OUR Featured Researcher: Aaron Morales Dolich '22
Aaron Morales Dolich (he/him) is a second year doing research under the mentorship of Michael Darcy in the Department of Physics at the Ohio State University. His project is titled "Changing Local Concentration of Binding Sites Affects Effective Affinity of Transcription Factor Binding to DNA Origami".
Please describe your project:
We are unaware of the mechanisms of how a transcription factor binds to a
nucleosome. The density of the cytoplasm makes in vivo measurements difficult. We
circumvent this limitation by assembling a DNA origami nanodevice. We then measure
how transcription factors bind to DNA on a distance and local concentration-controlled
What does the process of doing your research look like?
Doing research is split mainly into two parts: prep days and experiment days. During general prep days, I would assemble the DNA devices I would use and purify them to make sure a certain concentration will be used in each experiment. On experiment days, I would carry out the titration of increasing protein concentration in solution and running it in the fluorometer.
How did you get involved in research? What drove you to want to seek out research
experiences in college?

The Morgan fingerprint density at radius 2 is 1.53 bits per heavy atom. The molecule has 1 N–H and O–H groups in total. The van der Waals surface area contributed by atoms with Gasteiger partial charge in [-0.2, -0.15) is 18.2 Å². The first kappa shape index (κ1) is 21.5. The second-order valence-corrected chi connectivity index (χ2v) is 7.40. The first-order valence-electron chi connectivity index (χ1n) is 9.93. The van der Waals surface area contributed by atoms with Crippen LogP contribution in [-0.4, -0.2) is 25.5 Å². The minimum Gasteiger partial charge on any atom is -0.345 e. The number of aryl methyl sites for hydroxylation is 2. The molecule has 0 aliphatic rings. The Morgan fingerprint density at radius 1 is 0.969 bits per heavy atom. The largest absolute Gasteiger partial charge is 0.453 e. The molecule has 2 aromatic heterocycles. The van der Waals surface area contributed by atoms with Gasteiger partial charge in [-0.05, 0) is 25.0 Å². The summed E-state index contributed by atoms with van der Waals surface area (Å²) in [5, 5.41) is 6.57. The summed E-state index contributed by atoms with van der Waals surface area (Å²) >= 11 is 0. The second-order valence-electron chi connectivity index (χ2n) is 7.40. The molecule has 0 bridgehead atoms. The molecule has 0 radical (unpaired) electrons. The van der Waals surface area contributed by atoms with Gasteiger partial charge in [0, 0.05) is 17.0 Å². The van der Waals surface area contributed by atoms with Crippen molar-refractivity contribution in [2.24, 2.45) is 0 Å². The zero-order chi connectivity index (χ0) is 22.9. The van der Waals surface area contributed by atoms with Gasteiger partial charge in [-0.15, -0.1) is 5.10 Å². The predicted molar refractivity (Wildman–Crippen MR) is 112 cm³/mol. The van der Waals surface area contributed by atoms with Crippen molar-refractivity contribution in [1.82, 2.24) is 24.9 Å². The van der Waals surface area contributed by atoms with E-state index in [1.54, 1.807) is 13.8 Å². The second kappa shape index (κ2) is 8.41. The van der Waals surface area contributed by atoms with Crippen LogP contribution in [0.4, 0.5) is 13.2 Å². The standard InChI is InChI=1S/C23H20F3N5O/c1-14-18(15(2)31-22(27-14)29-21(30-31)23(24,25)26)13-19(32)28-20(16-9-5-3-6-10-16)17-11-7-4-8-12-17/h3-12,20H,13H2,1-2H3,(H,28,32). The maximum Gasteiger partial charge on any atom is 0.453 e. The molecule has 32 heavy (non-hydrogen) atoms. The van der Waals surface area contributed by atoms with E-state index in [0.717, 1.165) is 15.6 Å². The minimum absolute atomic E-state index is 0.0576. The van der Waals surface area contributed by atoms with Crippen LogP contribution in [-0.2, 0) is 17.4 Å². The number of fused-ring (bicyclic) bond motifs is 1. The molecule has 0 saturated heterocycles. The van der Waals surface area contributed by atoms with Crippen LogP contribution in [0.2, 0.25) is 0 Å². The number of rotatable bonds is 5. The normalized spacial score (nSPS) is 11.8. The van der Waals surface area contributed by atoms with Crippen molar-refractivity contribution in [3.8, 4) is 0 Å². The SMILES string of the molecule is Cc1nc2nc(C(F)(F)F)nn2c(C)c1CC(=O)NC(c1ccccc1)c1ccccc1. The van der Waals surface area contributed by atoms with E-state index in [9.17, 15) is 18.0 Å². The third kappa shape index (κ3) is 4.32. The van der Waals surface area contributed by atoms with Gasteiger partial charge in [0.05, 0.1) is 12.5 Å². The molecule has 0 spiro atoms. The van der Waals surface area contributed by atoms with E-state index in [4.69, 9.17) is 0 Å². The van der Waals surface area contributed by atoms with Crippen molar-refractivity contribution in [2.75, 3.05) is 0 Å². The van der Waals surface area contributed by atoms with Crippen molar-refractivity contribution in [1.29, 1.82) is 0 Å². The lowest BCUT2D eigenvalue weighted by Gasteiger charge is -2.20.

I got involved with research by seeking out internship programs by Google. I wanted to seek out research in college to gain experience and see if what I did would advance my interest in the specific topic.
What is your favorite thing about your project?
My favorite part of the project was experiment days and the end where we analyzed data and drew conclusions. Experiment days always had a certain rhythm to it where I would reserve a big chunk of time on the fluorometer and spend time on it, and it became second nature to me. The end was also nice because once everything was done, we got to think about what I was doing means and connect to other topics in biochemistry.
How has working with your mentor impacted the development of your research project?
How has it impacted you as a researcher?
My mentor showed me basic techniques as to what I will do in research and gave me an outline of what I can investigate. This has impacted me as a researcher by giving me a feeling of independence in the project I was carrying out. My mentor would work with me, checking over what I did and became more independent as time went on.
How has the research you’ve conducted contributed to your professional or academic development?
It gave me a new way to look at DNA. More importantly, I got exposure to tools and techniques I may see later on in science, such as Kds, gel running, and fluormeter workings.
What advice would you give to a younger student wanting to get involved in research in your field?
Know what you are researching. It helps to read papers or review articles about the subject you are interested in, knowing it is what you want to do. On top of that, find a lab whose culture is supportive and will get you the most out of your program.